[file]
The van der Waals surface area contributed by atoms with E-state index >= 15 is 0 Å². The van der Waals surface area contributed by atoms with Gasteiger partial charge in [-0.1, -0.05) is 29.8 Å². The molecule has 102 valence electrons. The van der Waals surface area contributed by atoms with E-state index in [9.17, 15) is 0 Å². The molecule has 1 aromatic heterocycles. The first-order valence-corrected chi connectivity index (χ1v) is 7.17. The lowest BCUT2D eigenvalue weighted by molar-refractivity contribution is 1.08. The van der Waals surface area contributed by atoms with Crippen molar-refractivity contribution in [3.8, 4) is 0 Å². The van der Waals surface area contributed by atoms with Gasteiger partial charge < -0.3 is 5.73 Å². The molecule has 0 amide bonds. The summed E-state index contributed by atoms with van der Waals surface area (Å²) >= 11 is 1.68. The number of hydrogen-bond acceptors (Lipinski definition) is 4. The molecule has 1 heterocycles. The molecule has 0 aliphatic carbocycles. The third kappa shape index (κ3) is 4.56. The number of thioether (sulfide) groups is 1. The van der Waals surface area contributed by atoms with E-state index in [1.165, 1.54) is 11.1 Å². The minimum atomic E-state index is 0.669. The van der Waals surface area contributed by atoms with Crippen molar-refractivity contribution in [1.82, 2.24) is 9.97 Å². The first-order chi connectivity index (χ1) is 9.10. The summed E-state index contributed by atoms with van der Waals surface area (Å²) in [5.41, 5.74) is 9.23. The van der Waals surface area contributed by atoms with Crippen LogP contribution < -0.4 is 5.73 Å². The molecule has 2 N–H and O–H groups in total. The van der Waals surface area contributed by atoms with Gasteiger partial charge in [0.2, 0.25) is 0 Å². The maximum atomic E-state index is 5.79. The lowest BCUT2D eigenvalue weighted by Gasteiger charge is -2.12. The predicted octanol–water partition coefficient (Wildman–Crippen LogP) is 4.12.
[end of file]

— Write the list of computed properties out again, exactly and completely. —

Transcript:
The van der Waals surface area contributed by atoms with E-state index >= 15 is 0 Å². The van der Waals surface area contributed by atoms with Gasteiger partial charge in [-0.1, -0.05) is 29.8 Å². The molecule has 102 valence electrons. The van der Waals surface area contributed by atoms with E-state index in [9.17, 15) is 0 Å². The molecule has 1 aromatic heterocycles. The first-order valence-corrected chi connectivity index (χ1v) is 7.17. The lowest BCUT2D eigenvalue weighted by molar-refractivity contribution is 1.08. The van der Waals surface area contributed by atoms with Crippen molar-refractivity contribution in [3.8, 4) is 0 Å². The van der Waals surface area contributed by atoms with Gasteiger partial charge < -0.3 is 5.73 Å². The molecule has 0 amide bonds. The summed E-state index contributed by atoms with van der Waals surface area (Å²) >= 11 is 1.68. The number of hydrogen-bond acceptors (Lipinski definition) is 4. The molecule has 1 heterocycles. The molecule has 0 aliphatic carbocycles. The third kappa shape index (κ3) is 4.56. The number of thioether (sulfide) groups is 1. The van der Waals surface area contributed by atoms with E-state index in [1.165, 1.54) is 11.1 Å². The minimum atomic E-state index is 0.669. The van der Waals surface area contributed by atoms with Crippen molar-refractivity contribution in [1.82, 2.24) is 9.97 Å². The first-order chi connectivity index (χ1) is 9.10. The summed E-state index contributed by atoms with van der Waals surface area (Å²) in [5.41, 5.74) is 9.23. The van der Waals surface area contributed by atoms with Crippen LogP contribution < -0.4 is 5.73 Å². The molecule has 2 N–H and O–H groups in total. The van der Waals surface area contributed by atoms with Gasteiger partial charge in [0.2, 0.25) is 0 Å². The maximum atomic E-state index is 5.79. The lowest BCUT2D eigenvalue weighted by Gasteiger charge is -2.12. The predicted octanol–water partition coefficient (Wildman–Crippen LogP) is 4.12.